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    @persistr/js
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    4.13.4 • Public • Published

    Persistr Javascript SDK

    Official Javascript SDK for interacting with Persistr Server and Persistr Cloud

    Installing

    Node.js

    Install the Persistr JS SDK as part of a Node.js project:

    npm install @persistr/js
    

    Then require it in your code:

    const { persistr } = require('@persistr/js')
    

    Browser

    Use UNPKG - a fast, global content delivery network for everything on npm - to load the Persistr JS SDK into your HTML page:

    <script crossorigin src="https://unpkg.com/@persistr/js"></script>
    

    Alernatively, the dist folder contains the minified version of the SDK ready to be loaded into your HTML page. Host and serve it via your own application web server.

    In the browser, you'll have access to the global persistr object.

    Getting Started

    Connecting to Persistr Server

    Call connect() on the persistr object and pass in a connection string. Here's an example of connecting to demo database on Persistr Server running on localhost port 3010 with demo username and demo password:

    const { db } = await persistr.connect('persistr://demo:demo@localhost:3010/demo?tls=false')
    

    Writing events

    Once you're connected to a database, you can read or write events. Events are organized into event streams. You can create a brand new event stream by calling stream() on the database object:

    const stream = db.stream()
    

    Now write several events into the same stream:

    await stream.event('open account', { credit: 5000 }).append()
    await stream.event('deposit', { credit: 50000 }).append()
    await stream.event('pay bill', { payee: 'AT&T', debit: 10000 }).append()
    await stream.event('ABM cash withdrawal', { debit: 2000 }).append()
    await stream.event('service charge', { debit: 200 }).append()
    

    The first argument to event() is the event type and the second argument is the event data. Event type is always required but event data is optional. Events are always appended to a stream.

    Reading events from a single stream

    Pass event selectors to stream.events() and then process each matching event:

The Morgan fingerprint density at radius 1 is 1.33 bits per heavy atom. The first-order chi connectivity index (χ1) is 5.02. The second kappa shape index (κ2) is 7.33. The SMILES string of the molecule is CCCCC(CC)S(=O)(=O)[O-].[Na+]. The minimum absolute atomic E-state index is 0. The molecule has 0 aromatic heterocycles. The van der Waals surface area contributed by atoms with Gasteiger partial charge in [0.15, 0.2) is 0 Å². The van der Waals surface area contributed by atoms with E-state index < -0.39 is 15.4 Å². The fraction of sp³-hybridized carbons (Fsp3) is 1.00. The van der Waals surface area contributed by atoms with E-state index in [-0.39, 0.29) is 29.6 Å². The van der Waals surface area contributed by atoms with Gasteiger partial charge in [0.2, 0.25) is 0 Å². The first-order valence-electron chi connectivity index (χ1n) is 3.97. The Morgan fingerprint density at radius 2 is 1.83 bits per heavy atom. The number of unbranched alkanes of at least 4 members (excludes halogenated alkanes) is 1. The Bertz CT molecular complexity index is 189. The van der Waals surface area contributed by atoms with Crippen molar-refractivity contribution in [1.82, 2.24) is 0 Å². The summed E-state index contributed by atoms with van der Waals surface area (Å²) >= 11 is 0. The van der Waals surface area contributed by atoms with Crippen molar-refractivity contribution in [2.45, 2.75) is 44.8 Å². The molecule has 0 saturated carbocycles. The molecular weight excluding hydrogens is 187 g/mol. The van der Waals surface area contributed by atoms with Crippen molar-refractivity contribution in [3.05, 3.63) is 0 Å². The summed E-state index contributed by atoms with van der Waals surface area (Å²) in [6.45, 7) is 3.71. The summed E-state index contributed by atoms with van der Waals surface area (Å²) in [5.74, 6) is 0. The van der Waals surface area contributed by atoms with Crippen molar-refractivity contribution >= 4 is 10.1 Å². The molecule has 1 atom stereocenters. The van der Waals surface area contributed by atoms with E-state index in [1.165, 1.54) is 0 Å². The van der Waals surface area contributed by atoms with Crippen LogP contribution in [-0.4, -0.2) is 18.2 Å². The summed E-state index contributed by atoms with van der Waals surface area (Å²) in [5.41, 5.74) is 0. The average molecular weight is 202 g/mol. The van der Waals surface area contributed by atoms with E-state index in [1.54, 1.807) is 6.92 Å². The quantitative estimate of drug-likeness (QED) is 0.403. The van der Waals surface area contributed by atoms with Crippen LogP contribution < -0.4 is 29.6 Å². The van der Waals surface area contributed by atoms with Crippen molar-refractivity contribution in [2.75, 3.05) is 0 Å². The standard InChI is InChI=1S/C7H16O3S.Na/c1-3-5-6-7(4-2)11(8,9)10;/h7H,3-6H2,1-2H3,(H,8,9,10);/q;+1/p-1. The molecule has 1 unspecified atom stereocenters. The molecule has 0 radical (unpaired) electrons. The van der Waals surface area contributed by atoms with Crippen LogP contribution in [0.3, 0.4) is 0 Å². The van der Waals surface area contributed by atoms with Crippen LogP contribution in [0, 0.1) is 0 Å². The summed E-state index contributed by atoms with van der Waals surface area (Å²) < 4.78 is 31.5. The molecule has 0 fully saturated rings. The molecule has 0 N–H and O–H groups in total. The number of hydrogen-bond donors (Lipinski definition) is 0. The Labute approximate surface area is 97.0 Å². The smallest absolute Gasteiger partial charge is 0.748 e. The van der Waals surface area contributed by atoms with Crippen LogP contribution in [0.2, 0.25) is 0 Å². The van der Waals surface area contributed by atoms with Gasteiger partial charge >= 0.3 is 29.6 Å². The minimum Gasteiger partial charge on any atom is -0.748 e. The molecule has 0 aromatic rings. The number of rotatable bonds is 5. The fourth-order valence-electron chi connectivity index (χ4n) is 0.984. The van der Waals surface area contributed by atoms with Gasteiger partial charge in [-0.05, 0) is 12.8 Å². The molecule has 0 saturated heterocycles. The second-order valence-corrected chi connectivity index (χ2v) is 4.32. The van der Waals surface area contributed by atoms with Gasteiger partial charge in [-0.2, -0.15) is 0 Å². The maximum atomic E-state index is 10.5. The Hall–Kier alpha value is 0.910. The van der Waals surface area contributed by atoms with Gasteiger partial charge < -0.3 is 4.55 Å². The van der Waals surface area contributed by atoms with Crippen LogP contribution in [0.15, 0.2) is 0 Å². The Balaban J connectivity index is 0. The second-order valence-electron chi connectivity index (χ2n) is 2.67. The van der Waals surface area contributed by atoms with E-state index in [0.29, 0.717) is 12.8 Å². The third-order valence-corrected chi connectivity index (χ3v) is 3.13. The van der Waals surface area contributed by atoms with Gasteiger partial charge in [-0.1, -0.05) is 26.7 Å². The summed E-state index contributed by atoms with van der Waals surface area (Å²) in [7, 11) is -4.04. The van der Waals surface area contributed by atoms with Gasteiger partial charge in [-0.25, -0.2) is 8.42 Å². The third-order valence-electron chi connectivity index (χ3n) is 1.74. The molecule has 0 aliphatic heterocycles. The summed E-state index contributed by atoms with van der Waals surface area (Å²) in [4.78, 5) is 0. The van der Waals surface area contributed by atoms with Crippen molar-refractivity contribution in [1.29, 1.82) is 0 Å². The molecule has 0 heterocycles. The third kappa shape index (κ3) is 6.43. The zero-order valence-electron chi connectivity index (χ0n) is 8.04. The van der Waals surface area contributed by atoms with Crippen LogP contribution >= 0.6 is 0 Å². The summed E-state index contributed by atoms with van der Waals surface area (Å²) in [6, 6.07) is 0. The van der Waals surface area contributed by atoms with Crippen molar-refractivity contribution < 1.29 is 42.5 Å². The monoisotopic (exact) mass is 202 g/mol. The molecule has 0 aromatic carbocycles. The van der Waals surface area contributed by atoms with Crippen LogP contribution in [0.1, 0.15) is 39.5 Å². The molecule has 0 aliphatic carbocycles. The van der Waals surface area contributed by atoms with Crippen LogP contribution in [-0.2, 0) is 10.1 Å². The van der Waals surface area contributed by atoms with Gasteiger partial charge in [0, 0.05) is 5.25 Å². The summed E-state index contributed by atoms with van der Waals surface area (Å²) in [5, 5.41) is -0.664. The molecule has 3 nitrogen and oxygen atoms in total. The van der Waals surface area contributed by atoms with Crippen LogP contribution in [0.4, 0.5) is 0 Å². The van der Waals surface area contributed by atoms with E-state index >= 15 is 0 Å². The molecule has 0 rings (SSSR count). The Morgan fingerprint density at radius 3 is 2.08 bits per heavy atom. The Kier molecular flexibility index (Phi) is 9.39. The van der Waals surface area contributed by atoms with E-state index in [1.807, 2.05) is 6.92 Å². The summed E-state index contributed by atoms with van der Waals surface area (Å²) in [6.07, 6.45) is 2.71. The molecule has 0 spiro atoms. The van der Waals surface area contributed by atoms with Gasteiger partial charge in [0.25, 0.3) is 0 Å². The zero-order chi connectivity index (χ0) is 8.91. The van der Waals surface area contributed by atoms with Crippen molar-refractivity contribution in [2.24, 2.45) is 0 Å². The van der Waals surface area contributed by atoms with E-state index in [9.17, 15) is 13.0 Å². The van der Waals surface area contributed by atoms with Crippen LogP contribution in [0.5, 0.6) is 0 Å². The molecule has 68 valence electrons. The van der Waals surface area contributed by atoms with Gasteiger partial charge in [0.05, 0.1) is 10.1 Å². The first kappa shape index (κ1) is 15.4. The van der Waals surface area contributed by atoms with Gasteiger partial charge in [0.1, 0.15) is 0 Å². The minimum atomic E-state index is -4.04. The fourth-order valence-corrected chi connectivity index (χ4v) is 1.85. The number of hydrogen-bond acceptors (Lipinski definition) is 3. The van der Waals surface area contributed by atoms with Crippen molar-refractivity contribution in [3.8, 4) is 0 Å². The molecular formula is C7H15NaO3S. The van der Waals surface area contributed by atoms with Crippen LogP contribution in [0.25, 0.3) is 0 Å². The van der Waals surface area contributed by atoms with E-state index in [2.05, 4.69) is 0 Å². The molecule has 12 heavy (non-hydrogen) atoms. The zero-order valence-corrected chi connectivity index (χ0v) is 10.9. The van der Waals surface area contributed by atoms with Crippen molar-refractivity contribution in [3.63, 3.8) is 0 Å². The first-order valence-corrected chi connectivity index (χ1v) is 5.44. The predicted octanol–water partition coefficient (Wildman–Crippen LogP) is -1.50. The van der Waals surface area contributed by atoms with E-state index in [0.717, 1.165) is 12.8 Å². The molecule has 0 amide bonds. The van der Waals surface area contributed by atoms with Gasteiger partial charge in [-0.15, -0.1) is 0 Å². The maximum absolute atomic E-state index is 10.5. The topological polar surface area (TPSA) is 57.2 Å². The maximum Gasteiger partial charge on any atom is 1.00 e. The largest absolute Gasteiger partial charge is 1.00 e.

await stream.events({ until: 'caught-up', limit: 5 }).each(event => console.log(event))
    

    The value caught-up for the until selector is a special value that ends the iteration once the end of the event stream is reached. Without it, you'd smoothly transition from reading historical events to listening to real-time events. Here's an example of that:

    await stream.events().each(event => console.log(event))
    

    This will read all historical events in the stream followed by a seamless transition to listening to real-time events.

    Reading events from multiple streams

    Often, you'll want to read events from any event stream. To do that, invoke events() on the database instead:

    await db.events({ until: 'caught-up', limit: 5 }).each(event => console.log(event))
    

    That will display the first 5 events in the database, regardless of what event stream they belong to. To establish a real-time subscription instead, omit the until selector:

    await db.events().each(event => console.log(event))
    

    This will read all historical events followed by listening to real-time events.

    Event selectors

    You can use any of the following selectors in the events() function:

    • from: Start from a specific event instead of from the first event available. The given event is included in the results. Default: Start on the first event available
    • after: Start after a specific event instead of from the first event available. The given event is NOT included in the results. Special value of past-events can be used to skip over all historical events and listen only to real-time events. Default: Start on the first event available
    • to: End on a specific event instead of on the last event available. The given event is included in the results. Default: No end
    • until: End just before a specific event. The given event is NOT included in the results. Special value of caught-up can be used to end results as soon as all historical events have been processed. Default: No end
    • types: Array of event types to include in results. Default: All event types are included in results
    • limit: Maximum number of events to include in results. Default: No maximum

    Event properties

    When you receive an event, it will have data and metadata properties. Data will contain whatever was passed in when the event was appended to a stream. Metadata is automatically assigned to the event by Persistr and contains:

    • id: Event identifier. Event IDs are guaranteed to be unique within a stream. A fully-qualified event identifier is composed of database name, stream identifier, and event identifier
    • type: Event type
    • ts: Event timestamp in UTC. This timestamp is assigned by Persistr upon writing the event
    • tz: Timezone of the event producer (the client that wrote the event)
    • db: Database identifier
    • ns: Namespace
    • stream: Stream identifier

    Cleaning up

    Close the database when you're done.

    await db.close()
    

    Examples

    An official collection of example code is available here. All examples run out-of-the-box with a default install of Persistr Server on a local machine.

    License

    See the LICENSE file for license rights and limitations (LGPL).

    Install

    npm i @persistr/js

    DownloadsWeekly Downloads

    15

    Version

    4.13.4

    License

    MIT

    Unpacked Size

    926 kB

    Total Files

    103

    Last publish

    Collaborators

    • sasadjolic